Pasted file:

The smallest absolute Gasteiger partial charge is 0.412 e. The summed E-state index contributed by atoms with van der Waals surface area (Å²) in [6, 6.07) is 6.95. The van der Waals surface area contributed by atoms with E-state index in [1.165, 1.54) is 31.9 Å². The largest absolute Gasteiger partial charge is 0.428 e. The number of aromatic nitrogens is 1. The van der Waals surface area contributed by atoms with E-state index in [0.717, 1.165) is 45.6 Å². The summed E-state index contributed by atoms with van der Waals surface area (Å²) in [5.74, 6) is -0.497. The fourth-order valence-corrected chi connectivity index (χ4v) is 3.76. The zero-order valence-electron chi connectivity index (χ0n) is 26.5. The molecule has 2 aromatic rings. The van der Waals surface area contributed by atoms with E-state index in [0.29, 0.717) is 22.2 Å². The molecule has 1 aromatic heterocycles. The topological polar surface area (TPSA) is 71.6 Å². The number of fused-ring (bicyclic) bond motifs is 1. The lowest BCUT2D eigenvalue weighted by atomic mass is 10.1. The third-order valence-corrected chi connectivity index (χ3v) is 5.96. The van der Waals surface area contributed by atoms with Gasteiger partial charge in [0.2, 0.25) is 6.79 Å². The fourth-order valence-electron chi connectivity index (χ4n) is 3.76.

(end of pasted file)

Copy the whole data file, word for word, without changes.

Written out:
The smallest absolute Gasteiger partial charge is 0.412 e. The summed E-state index contributed by atoms with van der Waals surface area (Å²) in [6, 6.07) is 6.95. The van der Waals surface area contributed by atoms with E-state index in [1.165, 1.54) is 31.9 Å². The largest absolute Gasteiger partial charge is 0.428 e. The number of aromatic nitrogens is 1. The van der Waals surface area contributed by atoms with E-state index in [0.717, 1.165) is 45.6 Å². The summed E-state index contributed by atoms with van der Waals surface area (Å²) in [5.74, 6) is -0.497. The fourth-order valence-corrected chi connectivity index (χ4v) is 3.76. The zero-order valence-electron chi connectivity index (χ0n) is 26.5. The molecule has 2 aromatic rings. The van der Waals surface area contributed by atoms with E-state index in [0.29, 0.717) is 22.2 Å². The molecule has 1 aromatic heterocycles. The topological polar surface area (TPSA) is 71.6 Å². The number of fused-ring (bicyclic) bond motifs is 1. The lowest BCUT2D eigenvalue weighted by atomic mass is 10.1. The third-order valence-corrected chi connectivity index (χ3v) is 5.96. The van der Waals surface area contributed by atoms with Gasteiger partial charge in [0.2, 0.25) is 6.79 Å². The fourth-order valence-electron chi connectivity index (χ4n) is 3.76.